Kelly Cook, vice president of customer strategy and engagement at DSW Shoe Warehouse,has spent 15 years in customer service and marketing. In April she joined DSW Shoe Warehouseto take on a new challenge-to evolve its marketing strategy from a one-size-fits-all approach to a more targeted program. Here she talks about her new role.
At DSW you are responsible for marketing and database analytics, customer operations and service, CRM, loyalty, and experience marketing. You have a lot of responsibilities. Which do you find to be the most challenging and why?
I was brought on to evolve our marketing strategy. We were really strong in mass media-a-one-size-fits-all approach. DSW had a need to evolve that strategy into more of a precision marketing approach to create more relevancy across all touchpoints. We want to elevate our customer experience to an emotional attachment to customers. We have over 10 million customers who are active. Eighty-five percent of company sales come from these customers. We have seen few companies have this kind of penetration.
[Penetration] comes from a couple things: our value proposition in the marketing and we got a great store experience. You don't have to wait for shoes to be brought to youwe have irresistible value. If you want a great clearance items for $15 or $20 we've got that. If you want the latest shoes on the runway we have that as wellthat's DSW's sweet spot. All of those things combined make us a very powerful force with customers. They are already emotional about the shoes and we provide them a way to exercise their passion for our shoes. When you look at Twitter and our focus groups, customers call us "shoe heaven." The challenge is we have to be big and act small. We have to be personal and relevant to each customer. You don't want to paint all customers with the same brush.
You started at DSW earlier this year. Can you describe any customer-related initiatives that you started during your first few months?
The first couple things I did were that I wanted to thoroughly understand what the customers currently love about us and what we could improve. We tap into all the research data available to us. It's important now more than ever to start with that point of view, which is directly from the customers' perspective. In addition, we have to be nimble and open enough to react.
The second thing I did was to understand what the customers wanted by looking internally at the point of view of our employees. It was being in the stores, being close to customers, and mainly listening to the front line.
How do you plan to grow DSW's customer strategy?
We want to beas efficient as possible with our spending, eliminating unnecessary marketing spend. The second thing is we want to get it right if something goes wrong with the customer. We don't want to be promotional; we want to be experiential. It's not about $20 off. "By the way, you waited on hold too long in the call center, here's $5 for your next order." It's very meaningful for customers, as well as valuable, and shows we value them as more than a transaction. The third thing is, we want to make it a consistent experience across channels. We want to treat them as one customer.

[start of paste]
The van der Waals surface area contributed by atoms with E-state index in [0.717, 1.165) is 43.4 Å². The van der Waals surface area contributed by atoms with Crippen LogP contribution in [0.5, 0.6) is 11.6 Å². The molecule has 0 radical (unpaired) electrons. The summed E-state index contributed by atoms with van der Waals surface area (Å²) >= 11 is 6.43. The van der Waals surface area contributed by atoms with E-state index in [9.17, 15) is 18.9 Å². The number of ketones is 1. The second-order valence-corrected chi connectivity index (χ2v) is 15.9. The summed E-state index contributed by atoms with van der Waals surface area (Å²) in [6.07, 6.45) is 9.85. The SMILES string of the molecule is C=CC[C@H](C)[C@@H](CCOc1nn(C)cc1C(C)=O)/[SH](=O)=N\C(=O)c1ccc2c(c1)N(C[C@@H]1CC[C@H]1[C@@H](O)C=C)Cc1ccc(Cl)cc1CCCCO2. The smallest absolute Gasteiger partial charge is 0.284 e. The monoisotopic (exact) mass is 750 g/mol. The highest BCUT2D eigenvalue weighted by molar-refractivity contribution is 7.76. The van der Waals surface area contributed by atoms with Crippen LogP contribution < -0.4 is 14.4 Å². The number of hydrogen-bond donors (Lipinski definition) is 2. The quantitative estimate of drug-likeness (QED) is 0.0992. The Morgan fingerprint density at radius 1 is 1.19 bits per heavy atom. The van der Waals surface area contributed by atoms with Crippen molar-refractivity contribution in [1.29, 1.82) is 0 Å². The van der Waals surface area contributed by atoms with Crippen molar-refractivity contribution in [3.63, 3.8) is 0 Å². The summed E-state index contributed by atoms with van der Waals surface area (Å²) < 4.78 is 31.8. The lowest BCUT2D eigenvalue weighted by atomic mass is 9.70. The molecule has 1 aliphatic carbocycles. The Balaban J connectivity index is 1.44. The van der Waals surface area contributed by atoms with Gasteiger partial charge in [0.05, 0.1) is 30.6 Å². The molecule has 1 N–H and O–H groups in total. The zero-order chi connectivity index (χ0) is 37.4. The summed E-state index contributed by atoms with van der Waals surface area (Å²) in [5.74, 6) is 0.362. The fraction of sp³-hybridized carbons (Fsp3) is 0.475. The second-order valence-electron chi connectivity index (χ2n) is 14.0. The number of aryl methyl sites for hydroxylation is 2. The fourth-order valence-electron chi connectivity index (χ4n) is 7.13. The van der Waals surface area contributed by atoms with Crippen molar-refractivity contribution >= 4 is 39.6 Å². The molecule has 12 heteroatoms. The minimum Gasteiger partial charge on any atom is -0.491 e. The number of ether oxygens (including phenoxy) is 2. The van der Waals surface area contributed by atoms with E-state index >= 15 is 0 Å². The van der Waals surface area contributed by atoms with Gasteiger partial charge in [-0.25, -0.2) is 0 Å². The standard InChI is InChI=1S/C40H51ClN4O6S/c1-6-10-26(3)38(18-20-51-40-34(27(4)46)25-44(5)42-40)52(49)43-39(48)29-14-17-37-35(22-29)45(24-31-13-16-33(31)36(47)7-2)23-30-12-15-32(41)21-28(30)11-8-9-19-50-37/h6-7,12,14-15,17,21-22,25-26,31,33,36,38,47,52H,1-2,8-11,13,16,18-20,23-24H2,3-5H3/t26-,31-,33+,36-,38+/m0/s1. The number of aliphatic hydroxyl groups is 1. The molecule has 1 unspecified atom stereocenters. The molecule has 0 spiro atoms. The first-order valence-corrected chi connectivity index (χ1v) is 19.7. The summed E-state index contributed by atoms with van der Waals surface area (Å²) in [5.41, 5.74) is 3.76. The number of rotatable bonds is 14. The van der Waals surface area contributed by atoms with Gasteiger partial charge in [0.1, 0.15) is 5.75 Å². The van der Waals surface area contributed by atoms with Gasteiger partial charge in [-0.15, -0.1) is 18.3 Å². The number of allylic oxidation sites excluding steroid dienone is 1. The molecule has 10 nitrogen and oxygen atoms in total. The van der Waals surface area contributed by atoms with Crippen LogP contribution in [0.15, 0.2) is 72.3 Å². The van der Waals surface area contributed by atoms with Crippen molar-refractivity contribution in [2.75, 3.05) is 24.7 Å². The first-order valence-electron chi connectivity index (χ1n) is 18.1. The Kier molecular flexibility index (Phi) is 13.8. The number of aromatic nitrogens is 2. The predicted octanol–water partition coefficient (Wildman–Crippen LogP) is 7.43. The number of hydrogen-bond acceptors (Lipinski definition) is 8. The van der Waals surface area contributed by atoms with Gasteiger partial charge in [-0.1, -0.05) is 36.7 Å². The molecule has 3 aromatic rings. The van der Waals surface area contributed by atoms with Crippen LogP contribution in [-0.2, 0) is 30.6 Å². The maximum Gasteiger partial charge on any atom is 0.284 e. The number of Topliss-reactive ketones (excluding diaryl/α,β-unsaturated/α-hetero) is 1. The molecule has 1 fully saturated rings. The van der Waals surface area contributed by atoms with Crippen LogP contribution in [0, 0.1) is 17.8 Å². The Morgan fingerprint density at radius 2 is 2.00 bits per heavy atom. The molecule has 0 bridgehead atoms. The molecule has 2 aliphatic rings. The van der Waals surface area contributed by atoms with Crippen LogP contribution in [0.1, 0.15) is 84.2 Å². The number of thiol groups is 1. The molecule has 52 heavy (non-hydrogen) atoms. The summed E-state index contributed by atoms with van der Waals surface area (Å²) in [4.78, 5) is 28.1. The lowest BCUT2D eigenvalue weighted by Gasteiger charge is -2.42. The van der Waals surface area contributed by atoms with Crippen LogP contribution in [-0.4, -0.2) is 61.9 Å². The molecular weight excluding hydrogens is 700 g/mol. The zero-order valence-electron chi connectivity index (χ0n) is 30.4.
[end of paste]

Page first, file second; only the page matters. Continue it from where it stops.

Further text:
Early in your career you worked as a call center manager for Continental Airlines. What from that experience did you bring to this job?
Three things: understanding, patience, and being proactive. One of the things is I worked as a call center rep for a month to understand the duties. We're all consumers and we all buy things and there are things that our customers don't like and we don't like ourselves. As a call center manger it's easy to skip the labor and go right to the baby. It's really important to understand what caused that problem. We really want to understand what's driving the issue and how we can correct that to grow the business. With patience, you want to understand what the real problem isit takes time and resources. All the time you're answering calls every day so you have to live with a patient and deliberate attitude to get the problem solved. And be proactive. If there's a way that you can identify ahead of time before somebody calls the contact center, you get kudos a hundred-fold for doing that.
You recently started "Free Shoes Friday" on Twitter. How is that going and how important is social media to the customer strategy?
We're being slow, deliberate, and cautious. We launched Twitter last month and a week later started "Free Shoes Friday." We find that our customer profitability is multichannel so we want to drive them to our site. Our customers started to ask friends and family to follow. The social media space is an emotional and fun part of what we do, but we want to make sure it's brand appropriate and creates the connection to us that we desire.
What trends do you see coming for 2010 in marketing?
I see three trends. The first is that the days of one-size-fits-all marketing is over. You will clearly see in 2010 an imperative to treat different people differently. The second is that authenticity is the key. When you look at things like social media, it's not formal. It's much more relaxed because people are texting and emailing more. We have to make sure we carry a brand-appropriate voice of the customer across all communications. The third is passion marketing. I see a trend of companies more and more going toward an understanding to find out how many customer evangelists and fans they have. Those guys demonstrate the emotional connection with the brand and stick with you through thick and thin and it's important for us to follow them and keep them engaged. They become the marketing department everywhere. Having a customer recommend you to someone else is the best compliment they can give you.